When your shopping can make a difference

When your shopping can make a difference

‘Bu’ arrived in Lebanon at the age of 19 with a simple dream – to dress nicely.  The chance to work seemed to be the first step to fulfilling that dream.  It got her out from under her alcoholic father’s hand and away from the piece of canvas that was her family’s only shelter from the Sri Lankan elements.

A chance to work.  To support her family.  To break the cycle of poverty.  To fulfill her dreams.

Those dreams were dashed when she arrived in Lebanon.  As with many domestic workers, her passport was confiscated upon arrival.  She was never paid for her work, barely fed, and refused all contact with her family.

For a year she lived like this.  And then one day she picked up a phone to call her neighbors back home, hoping to hear a familiar voice, to pass on a message to her family.  When her “madame” found out, she grabbed a kitchen knife, forced Bu against a wall and stabbed her just below the neck.  Fearing for her life, Bu fought back, and is now serving a life-sentence for murder.  She’s been in prison for 19 years.

Bu’s story doesn’t end in a prison cell.  In the midst of the darkness her newfound faith has given her comfort, peace, and hope.

A friend of mine has also helped give Bu a sense of purpose.  She and some other prisoners (both from Lebanon and abroad) have started making soft soled shoes for babies and small toddlers.  Not only is it a source of income – many of these women still have families depending on them – but the act of working, of creating, of doing something worthwhile is life changing for those whose futures seem hopeless.


Soft soled shoes are actually the only kinds of shoes my kids have worn until they were about 18 months old.  Barefoot is best for early walkers, and these shoes bend and flex like a bare foot would, while protecting little toes from cold hard floors or dirty sidewalks.


The shoes come in three sizes. Size 1 comes with felt soles and is perfect for a new baby.  Size 2 and 3 have genuine leather soles and fit pre-walkers and walkers.

Shoes are $15 a pair and come with a gift bag.
Pick up is in Hamra or Mansourieh.
To order, contact Steph at arabkiwi@yahoo.com or WhatsApp 009613242914

An American’s guide to Thanksgiving in Beirut

An American’s guide to Thanksgiving in Beirut

So a few weeks ago I had the brilliant idea of blogging about how to prepare a Thanksgiving meal in Beirut.  This was our 6th Thanksgiving in Lebanon, so I figured I had a pretty good handle on what was available and where.   I was going to talk about how canned pumpkin starts disappearing from the shelves around the end of October, but fresh pumpkins are in season through mid-November.  I was going to tell you that the cranberry sauce is on the top shelf of the baking aisle, just above the chocolate chips and sprinkles at TSC Verdun.  Spinney’s Hazmieh was the best place to get a turkey, as they have a wide range of sizes, though you should plan on spending around $40 if you need one more than 3 kilos.  I was also going to mention the whole display of Thanksgiving foods, including boxes of Stove Top stuffing, in the exotic food aisle at the same Spinneys.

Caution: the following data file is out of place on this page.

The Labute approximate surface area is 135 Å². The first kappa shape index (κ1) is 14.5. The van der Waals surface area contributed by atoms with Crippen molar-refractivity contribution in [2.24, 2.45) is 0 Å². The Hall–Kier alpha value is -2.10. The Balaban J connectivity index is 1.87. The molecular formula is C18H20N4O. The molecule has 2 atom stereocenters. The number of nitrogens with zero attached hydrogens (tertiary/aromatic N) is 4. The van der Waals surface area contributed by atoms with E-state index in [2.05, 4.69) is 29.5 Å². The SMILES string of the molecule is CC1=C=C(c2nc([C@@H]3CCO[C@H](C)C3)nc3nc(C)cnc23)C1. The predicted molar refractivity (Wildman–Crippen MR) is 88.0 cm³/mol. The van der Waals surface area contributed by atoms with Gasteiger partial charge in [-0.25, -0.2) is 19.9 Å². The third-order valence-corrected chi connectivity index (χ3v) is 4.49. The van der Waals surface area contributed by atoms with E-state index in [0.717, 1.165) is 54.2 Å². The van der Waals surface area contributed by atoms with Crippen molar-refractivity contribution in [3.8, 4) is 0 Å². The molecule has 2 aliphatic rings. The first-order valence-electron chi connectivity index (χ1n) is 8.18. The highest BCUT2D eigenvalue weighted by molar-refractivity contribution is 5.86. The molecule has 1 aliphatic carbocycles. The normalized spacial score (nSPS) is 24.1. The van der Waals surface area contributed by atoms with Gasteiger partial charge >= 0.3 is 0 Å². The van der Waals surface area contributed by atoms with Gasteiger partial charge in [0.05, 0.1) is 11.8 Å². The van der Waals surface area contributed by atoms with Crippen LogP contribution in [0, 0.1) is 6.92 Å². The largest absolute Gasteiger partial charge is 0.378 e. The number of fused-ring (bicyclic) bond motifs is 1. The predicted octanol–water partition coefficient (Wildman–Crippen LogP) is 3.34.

That’s what I was gonna blog about.  I headed to Spinneys Hazmieh to get a picture of the Thanksgiving shelves to include in my post.  And. it. wasn’t. there.  Nor was there any cranberry sauce.  In any of the six grocery stores I visited.  No orange sweet potatoes anywhere either.  The only turkeys we could find were between 3.1 and 3.9 kilos and wouldn’t you know it, cans of pumpkin were literally everywhere.

So, my advice to Americans living in Beirut looking to celebrate a traditional Thanksgiving?

Hoard it.

If you see it on the shelf, even if it is the middle of July, buy it.  Buy it all.

This is not Beirut.  If it was, I'd be in big trouble.
This is not Beirut. If it was, I’d be in big trouble.

In the end, it all turned out more than okay.  A desperate facebook plea led to an exchange of canned pumpkin for cranberries.  I found a guy who told me he had orange sweet potatoes.  I bought three kilos, but discovered that only one was actually orange.  But they still tasted great.

See the little orange ones in there??
See the little orange ones in there??

And the turkey…  well, I’ll allow Ruby to let you know how the turkey was…

due to rainy weather and ridiculous upload times, this video is currently unavailable